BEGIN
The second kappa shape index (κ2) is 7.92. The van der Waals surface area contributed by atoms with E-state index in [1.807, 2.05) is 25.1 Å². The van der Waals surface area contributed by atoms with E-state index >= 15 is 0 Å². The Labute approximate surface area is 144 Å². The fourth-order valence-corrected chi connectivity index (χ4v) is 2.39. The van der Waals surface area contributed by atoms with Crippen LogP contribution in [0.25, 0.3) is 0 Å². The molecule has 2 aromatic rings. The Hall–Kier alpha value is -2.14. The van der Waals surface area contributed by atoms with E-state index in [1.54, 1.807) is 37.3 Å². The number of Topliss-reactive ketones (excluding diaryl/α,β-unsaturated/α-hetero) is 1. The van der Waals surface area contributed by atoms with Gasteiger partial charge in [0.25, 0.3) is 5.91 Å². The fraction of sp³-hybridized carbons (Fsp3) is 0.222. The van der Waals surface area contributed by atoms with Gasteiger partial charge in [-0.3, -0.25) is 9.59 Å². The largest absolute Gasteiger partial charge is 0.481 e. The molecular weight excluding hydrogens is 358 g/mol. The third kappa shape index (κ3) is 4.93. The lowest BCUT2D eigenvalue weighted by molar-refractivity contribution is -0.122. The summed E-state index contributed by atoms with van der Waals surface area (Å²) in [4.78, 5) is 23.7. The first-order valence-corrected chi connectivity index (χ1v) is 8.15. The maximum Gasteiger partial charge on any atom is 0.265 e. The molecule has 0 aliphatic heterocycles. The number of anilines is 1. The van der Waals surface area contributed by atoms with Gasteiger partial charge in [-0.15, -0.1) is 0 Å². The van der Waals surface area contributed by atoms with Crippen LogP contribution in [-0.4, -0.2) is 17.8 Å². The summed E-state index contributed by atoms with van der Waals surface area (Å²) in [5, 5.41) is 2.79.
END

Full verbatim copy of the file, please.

The second kappa shape index (κ2) is 7.92. The van der Waals surface area contributed by atoms with E-state index in [1.807, 2.05) is 25.1 Å². The van der Waals surface area contributed by atoms with E-state index >= 15 is 0 Å². The Labute approximate surface area is 144 Å². The fourth-order valence-corrected chi connectivity index (χ4v) is 2.39. The van der Waals surface area contributed by atoms with Crippen LogP contribution in [0.25, 0.3) is 0 Å². The molecule has 2 aromatic rings. The Hall–Kier alpha value is -2.14. The van der Waals surface area contributed by atoms with E-state index in [1.54, 1.807) is 37.3 Å². The number of Topliss-reactive ketones (excluding diaryl/α,β-unsaturated/α-hetero) is 1. The van der Waals surface area contributed by atoms with Gasteiger partial charge in [0.25, 0.3) is 5.91 Å². The fraction of sp³-hybridized carbons (Fsp3) is 0.222. The van der Waals surface area contributed by atoms with Gasteiger partial charge in [-0.3, -0.25) is 9.59 Å². The largest absolute Gasteiger partial charge is 0.481 e. The molecular weight excluding hydrogens is 358 g/mol. The third kappa shape index (κ3) is 4.93. The lowest BCUT2D eigenvalue weighted by molar-refractivity contribution is -0.122. The summed E-state index contributed by atoms with van der Waals surface area (Å²) in [4.78, 5) is 23.7. The first-order valence-corrected chi connectivity index (χ1v) is 8.15. The maximum Gasteiger partial charge on any atom is 0.265 e. The molecule has 0 aliphatic heterocycles. The number of anilines is 1. The van der Waals surface area contributed by atoms with Gasteiger partial charge in [-0.15, -0.1) is 0 Å². The van der Waals surface area contributed by atoms with Crippen LogP contribution in [-0.4, -0.2) is 17.8 Å². The summed E-state index contributed by atoms with van der Waals surface area (Å²) in [5, 5.41) is 2.79.